Review: New Found Glory – Make The Most Of It

There are moments in our lives where we make a conscious effort to change the way we do things. Maybe it’s a change of careers, a lifestyle change of some sort, or an unforeseen change that’s completely out of our hands. New Found Glory are aware of all of these factors going into their latest album, Make The Most Of It, and they do their best to make the best out of a horrible situation. Guitarist Chad Gilbert’s cancer diagnosis influenced the majority of the songs on this album, but the overall message of hope and leaving behind a musical legacy are also prevalent here. Gilbert admitted, “I didn’t want this to be the ‘cancer record’ originally. But when we went on tour and people started hearing the story and connecting to it, I gave up on trying to control the narrative. Not all bands are dealt these cards, but we were. Let’s take these songs and help the disease get awareness and raise money for a cause that’s working on education and research for my rare cancer. Make The Most Of It features several new songs, seven to be exact, with some reimagined acoustic versions added to end of the record to round things out. The reimagined songs came from their live set at Liberty Hall in Franklin, Tennessee, which came as a surprise to fans and myself alike. This seemed like a golden moment for NFG to give their fans acoustic studio versions of some of their favorite songs of all time, but instead it ends up as a missed opportunity.

New Found Glory has never shied away from their sensitive side, whether it comes from a pop-punk power ballad or reimagining their singles with an acoustic version. This side of them worked best on Coming Home, but the band has showed moments of promise throughout their tenure. New Found Glory have been called many things over their musical career, but “survivors” and “pop-punk legends” seem most appropriate now.

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Review: New Found Glory – Coming Home

New Found Glory - Coming Home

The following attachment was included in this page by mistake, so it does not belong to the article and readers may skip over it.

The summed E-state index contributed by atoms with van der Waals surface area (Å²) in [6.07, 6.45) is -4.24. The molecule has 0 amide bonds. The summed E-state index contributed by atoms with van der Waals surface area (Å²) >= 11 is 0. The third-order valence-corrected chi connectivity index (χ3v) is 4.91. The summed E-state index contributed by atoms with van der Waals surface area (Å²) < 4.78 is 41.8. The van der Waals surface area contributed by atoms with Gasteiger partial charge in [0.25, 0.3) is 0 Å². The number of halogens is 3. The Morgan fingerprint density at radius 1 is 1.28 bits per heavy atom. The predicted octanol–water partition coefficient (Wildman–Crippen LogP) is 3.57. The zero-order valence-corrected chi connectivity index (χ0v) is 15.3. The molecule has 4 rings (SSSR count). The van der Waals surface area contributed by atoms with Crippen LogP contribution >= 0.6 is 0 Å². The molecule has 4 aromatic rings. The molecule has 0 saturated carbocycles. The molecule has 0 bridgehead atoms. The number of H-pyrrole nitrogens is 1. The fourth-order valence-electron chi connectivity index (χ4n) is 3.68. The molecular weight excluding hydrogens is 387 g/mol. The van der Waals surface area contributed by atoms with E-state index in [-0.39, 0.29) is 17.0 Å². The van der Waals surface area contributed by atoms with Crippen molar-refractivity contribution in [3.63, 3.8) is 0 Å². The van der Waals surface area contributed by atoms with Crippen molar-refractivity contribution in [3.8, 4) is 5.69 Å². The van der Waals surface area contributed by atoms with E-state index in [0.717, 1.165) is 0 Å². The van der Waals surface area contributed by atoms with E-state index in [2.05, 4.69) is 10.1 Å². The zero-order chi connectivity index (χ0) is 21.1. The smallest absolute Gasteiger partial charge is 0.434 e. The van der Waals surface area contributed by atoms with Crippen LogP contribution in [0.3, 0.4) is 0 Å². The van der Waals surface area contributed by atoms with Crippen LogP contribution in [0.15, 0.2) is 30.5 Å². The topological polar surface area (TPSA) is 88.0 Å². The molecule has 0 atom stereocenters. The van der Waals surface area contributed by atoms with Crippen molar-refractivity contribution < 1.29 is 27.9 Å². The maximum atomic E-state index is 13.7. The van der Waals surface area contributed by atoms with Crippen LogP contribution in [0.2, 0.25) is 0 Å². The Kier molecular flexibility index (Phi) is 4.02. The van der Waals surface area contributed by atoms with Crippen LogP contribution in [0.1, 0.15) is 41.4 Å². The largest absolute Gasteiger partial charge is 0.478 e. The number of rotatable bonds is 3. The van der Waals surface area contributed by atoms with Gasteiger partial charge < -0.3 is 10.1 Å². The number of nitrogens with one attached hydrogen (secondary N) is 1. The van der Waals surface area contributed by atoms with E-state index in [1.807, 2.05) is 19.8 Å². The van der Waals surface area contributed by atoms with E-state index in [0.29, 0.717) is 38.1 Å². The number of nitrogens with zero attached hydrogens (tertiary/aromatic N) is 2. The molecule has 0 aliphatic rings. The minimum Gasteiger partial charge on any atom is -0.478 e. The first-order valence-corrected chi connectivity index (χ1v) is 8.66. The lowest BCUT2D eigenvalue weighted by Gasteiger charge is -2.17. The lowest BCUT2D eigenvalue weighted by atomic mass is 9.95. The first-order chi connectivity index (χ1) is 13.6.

Change can be one of the most difficult things we ever go through. Changing jobs/careers, changing relationships, or even changing the way we go about our daily routines can lead to stress and several pitfalls. New Found Glory certainly changed the approach to their songwriting and trademark pop-punk sound in favor a sleek pop-based sound on Coming Home. While some argued this change was not for the better, there is still a large number of fans who point to this record marking a turning point in the band’s career that showcased that NFG was not a one-trick pony. The band was just coming off a grueling, nearly two-year long promotional cycle of their last album, Catalyst, before wanting to unwind and breathe a little bit. The set was co-produced by the band and Thom Panunzio, and the main songwriting and demoing was completed in Malibu, California in a large house known as the Morning View Mansion. While this isolation could have led to darker-toned material, the band instead embraced this freedom with some of their best songwriting to date, filled with lush vocal takes and vibrant guitar parts. Coming Home was nearly buried by Geffen Records right out of the gate, and the band only had the backing of one radio single in “It’s Not Your Fault” to show for their efforts. This album seemed to divide many fans. While some, including myself, pointed to this record as the best version of New Found Glory, others couldn’t get past how different the sound was from their previous records to fully embrace it. The new-found interest in Coming Home sparked recently with the first-ever vinyl release of the album, and it led to more continued conversations around this true gem of a record.

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